Introducing ATONA for TIMS – A paradigm shift in signal amplifier technology

Technical Note T30182 

Isotopx Ltd, Dalton House, Dalton Way, Middlewich, Cheshire, CW10 0HU, UK. 


Over the past 20 years improvements in resistor amplification technology have slowed. The marginal gains that have been made are largely offset by the practical limitations. The newly developed ATONA (aA to nA) amplification technology from Isotopx has eliminated the need for a “feedback resistor”. The outcome is a significant reduction in amplifier noise, a dramatic increase in dynamic range, rapid amplifier decay, and improved baseline and calibration stability. In practice, this means analysis of signal sizes from 100’s cps up to 1nA (equivalent to 100V on 1e11Ω resistor amplifier), with low noise, <0.2 seconds amplifier decay time and ultimate baseline stability of <10 cps 1SD over 10 hours of analysis time. In addition, calibration of the amplifiers is stable to ~1ppm with no apparent drift over time. 


Amplifier noise directly impacts on the precision of a measurement. The noise performance of a resistor based amplifier improves with increased integration time, but is theoretically limited by the Johnson-Nyquist noise of the specified resistor. By eliminating the “feedback resistor”, Isotopx ATONA amplifier surpasses the theoretical Johnson-Nyquist noise of a 1e12Ω resistor after 10 seconds of integration. After 200 seconds of integration the noise approaches the theoretical limit of 1e13Ω resistors. Unlike other amplification systems, these noise properties are applicable across the entire dynamic range and improve linearly with integration time.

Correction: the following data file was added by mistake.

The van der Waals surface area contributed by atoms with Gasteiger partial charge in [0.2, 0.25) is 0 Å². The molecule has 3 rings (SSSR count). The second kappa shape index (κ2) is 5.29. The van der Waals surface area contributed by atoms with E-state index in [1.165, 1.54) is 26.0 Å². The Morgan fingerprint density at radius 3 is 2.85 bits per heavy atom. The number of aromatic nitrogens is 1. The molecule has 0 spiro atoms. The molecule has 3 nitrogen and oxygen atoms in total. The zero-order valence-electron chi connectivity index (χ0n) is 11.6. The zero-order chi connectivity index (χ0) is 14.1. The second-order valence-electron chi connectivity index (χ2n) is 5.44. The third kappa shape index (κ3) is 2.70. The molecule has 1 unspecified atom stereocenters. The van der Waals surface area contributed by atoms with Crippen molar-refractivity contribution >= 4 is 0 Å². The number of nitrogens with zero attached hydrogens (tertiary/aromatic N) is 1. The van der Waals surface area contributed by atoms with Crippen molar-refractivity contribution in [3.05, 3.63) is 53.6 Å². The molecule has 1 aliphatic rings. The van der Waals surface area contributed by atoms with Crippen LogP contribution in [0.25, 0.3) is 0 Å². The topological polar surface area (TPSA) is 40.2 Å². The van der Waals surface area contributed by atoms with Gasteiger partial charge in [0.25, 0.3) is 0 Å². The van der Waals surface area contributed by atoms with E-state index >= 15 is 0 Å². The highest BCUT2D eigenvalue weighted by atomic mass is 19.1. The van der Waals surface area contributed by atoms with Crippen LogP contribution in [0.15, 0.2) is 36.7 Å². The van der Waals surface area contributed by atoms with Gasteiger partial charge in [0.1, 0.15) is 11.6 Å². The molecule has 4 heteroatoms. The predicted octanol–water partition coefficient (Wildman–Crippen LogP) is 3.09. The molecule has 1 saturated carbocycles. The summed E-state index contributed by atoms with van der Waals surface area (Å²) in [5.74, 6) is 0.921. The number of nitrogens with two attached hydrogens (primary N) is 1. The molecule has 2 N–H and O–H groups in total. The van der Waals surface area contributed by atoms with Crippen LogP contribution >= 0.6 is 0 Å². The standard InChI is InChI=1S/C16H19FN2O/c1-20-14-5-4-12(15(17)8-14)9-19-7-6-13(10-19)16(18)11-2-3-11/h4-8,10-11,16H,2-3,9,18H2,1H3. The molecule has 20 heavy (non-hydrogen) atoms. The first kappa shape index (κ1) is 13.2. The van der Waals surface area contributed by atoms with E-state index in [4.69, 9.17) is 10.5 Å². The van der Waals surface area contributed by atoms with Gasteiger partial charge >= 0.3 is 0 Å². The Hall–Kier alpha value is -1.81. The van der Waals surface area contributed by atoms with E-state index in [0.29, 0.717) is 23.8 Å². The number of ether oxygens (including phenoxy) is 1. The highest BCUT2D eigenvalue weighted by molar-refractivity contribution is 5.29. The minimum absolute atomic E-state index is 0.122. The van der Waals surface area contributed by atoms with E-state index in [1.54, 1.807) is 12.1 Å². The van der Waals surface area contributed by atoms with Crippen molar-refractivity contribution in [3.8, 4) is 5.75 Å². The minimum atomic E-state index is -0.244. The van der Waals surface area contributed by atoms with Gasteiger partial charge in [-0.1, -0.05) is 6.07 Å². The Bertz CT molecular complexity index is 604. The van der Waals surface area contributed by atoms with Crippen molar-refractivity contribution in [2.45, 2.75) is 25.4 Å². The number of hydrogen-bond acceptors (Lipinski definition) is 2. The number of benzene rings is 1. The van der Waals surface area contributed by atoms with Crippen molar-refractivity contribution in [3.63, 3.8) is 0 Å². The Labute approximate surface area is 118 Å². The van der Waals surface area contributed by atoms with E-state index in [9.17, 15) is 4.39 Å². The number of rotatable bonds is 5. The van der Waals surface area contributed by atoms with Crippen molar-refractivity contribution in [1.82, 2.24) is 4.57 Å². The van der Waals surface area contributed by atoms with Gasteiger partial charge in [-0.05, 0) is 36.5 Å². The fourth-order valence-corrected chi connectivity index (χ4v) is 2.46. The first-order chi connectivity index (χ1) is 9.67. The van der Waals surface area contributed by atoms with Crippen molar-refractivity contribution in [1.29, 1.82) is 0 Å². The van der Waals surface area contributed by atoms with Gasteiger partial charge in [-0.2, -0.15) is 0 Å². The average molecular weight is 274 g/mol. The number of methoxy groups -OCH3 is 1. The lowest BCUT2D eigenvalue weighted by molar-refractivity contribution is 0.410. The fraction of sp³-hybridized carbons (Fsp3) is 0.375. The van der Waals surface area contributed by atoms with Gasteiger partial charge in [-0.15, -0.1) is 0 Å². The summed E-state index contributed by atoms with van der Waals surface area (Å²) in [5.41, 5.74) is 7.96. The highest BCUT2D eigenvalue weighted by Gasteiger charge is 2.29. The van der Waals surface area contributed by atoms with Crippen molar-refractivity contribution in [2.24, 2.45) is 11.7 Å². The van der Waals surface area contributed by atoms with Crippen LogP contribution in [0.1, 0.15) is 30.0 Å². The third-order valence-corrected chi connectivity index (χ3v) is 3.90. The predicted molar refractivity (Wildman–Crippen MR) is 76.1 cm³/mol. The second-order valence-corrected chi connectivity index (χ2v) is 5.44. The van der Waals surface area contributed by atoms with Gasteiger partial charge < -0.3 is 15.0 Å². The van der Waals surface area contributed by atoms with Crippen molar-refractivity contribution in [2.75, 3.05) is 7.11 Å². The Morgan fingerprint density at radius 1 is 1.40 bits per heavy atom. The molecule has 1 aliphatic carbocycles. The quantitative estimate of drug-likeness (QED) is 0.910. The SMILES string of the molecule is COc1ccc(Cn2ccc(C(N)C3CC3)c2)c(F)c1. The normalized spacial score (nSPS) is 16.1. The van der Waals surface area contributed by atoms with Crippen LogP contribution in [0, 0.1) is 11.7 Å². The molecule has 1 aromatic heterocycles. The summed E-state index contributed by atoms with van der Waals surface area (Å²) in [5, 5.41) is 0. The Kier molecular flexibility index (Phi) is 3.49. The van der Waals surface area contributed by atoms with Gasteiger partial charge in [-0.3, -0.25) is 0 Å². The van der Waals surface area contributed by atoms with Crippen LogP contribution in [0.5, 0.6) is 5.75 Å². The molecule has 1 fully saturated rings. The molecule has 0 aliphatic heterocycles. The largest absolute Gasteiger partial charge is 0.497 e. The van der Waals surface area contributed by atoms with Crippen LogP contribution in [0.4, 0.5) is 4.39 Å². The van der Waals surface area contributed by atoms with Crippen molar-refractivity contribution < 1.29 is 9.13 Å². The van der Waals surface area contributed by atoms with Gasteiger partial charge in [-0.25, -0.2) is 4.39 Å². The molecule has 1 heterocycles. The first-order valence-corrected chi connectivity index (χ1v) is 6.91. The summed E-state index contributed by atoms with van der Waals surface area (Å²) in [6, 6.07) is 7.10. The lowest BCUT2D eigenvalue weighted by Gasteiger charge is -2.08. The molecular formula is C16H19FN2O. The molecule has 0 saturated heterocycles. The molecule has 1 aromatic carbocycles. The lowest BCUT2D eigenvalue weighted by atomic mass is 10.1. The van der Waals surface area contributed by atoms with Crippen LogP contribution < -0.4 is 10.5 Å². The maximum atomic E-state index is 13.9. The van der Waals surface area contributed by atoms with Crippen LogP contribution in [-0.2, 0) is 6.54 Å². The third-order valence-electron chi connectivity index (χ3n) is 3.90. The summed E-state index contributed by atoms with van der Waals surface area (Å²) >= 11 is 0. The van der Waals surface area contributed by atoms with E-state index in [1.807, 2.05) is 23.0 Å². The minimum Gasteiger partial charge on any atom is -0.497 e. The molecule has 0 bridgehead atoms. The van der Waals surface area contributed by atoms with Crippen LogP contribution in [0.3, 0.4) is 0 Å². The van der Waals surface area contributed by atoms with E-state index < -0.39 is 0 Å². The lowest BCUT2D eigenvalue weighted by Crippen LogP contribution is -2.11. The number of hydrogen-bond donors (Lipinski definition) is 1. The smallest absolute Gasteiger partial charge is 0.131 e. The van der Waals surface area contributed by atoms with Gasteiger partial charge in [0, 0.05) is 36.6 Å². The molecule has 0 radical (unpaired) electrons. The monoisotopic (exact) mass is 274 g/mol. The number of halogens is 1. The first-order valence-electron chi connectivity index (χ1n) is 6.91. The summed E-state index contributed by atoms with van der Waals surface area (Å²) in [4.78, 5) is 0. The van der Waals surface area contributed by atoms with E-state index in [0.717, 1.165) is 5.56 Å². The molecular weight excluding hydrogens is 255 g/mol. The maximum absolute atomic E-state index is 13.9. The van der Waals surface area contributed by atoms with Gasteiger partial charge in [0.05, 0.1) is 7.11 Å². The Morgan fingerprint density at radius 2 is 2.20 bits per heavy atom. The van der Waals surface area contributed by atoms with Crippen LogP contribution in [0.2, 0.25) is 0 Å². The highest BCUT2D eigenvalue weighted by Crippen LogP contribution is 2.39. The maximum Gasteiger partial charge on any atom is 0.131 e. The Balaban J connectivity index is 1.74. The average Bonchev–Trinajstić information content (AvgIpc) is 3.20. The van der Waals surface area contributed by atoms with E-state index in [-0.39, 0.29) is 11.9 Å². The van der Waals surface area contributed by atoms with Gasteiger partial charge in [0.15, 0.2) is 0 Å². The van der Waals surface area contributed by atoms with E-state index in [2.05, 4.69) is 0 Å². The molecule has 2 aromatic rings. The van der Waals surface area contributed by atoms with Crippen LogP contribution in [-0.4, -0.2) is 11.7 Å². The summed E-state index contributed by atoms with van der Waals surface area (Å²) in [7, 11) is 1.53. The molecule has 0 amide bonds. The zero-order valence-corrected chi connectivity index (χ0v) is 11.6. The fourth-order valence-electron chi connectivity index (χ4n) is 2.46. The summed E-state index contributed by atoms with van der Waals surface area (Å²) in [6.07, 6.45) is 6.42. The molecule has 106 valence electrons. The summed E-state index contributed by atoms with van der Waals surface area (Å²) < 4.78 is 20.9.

Log-Log plot of measured and theoretical (Johnson-Nyquist) current noise. 

Figure 1. Log-Log plot of measured ATONA noise [A] against theoretical (Johnson-Nyquist) noise across different integration times [s]

Dynamic Range  

In contrast to conventional resistor-based technology, ATONA amplification can detect signal sizes from 10’s cps to 1nA (100V in reference to 1e11Ω resistor amplifier) without any electronic or software switching throughout the entire dynamic range. This is of particular use in applications where large isotopic abundance ratios are present (e.g., Ca, Pb, U) Furthermore, the extreme dynamic range, in conjunction with low noise, enables measurement of unknowns with optimal precision regardless of isotopic composition. 

Figure 2. Comparison of 1e11Ω, 1e12Ω theoretical 1e13Ω and ATONA dynamic range reference to 1e11Ω amplifier.

Amplifier Decay  

The time for an amplifier to return to baseline following measurement of a signal has always presented a significant challenge to resistor based designs. Lengthy amplifier decay reduces “on-peak” measurement time, ultimately leading to fewer ions being collected and lower analytical precision. Higher resistance amplifiers are characterized by prolonged amplifier decay times, i.e., for 1e13Ω resistor amplifier the time would be several seconds, making any peak hopping methodology difficult. With ATONA amplification, amplifier decay time is <0.2 seconds, faster than any commercially available resistor amplification, and requiring no artificial correction. Amplifier decay is therefore not a limiting analytical factor using ATONA. 

Figure 3. 25 x 200ms integrations of on peak 8V signal measured, magnet moved 0.5 AMU and baseline measurements taken for 30 seconds of 200ms integrations.

Baseline Stability 

Long term baseline stability has been measured at significantly less than 10 cps 1SD using 1000 second integrations. This results in a quantification limit (defined as 5 x 2SD) less than 100 cps. This emphasizes potentially how low the cross over point is between ion counting and ATONA amplification. This stability in combination with low noise offers the possibility of static Faraday measurement with ATONA yielding comparable precision to peak hopping on an ion counter in the 100’s cps range. 

Inter-channel Gain stability 

Long term inter-channel gain stability for ATONA amplification is exceptional. Using a completely novel gain calibration technique, amplifier gain stability is ~1ppm over 2 days. The data displayed no apparent long term drift or trends during the measurement period. Frequent amplifier calibration therefore becomes unnecessary. 

Figure 4. 48 hours of gain calibration based on 1 hour integration time.

Authors and Contact Information 

Shaun Yardley, Zenon Palacz, Robert Guest, Matt Hockley.

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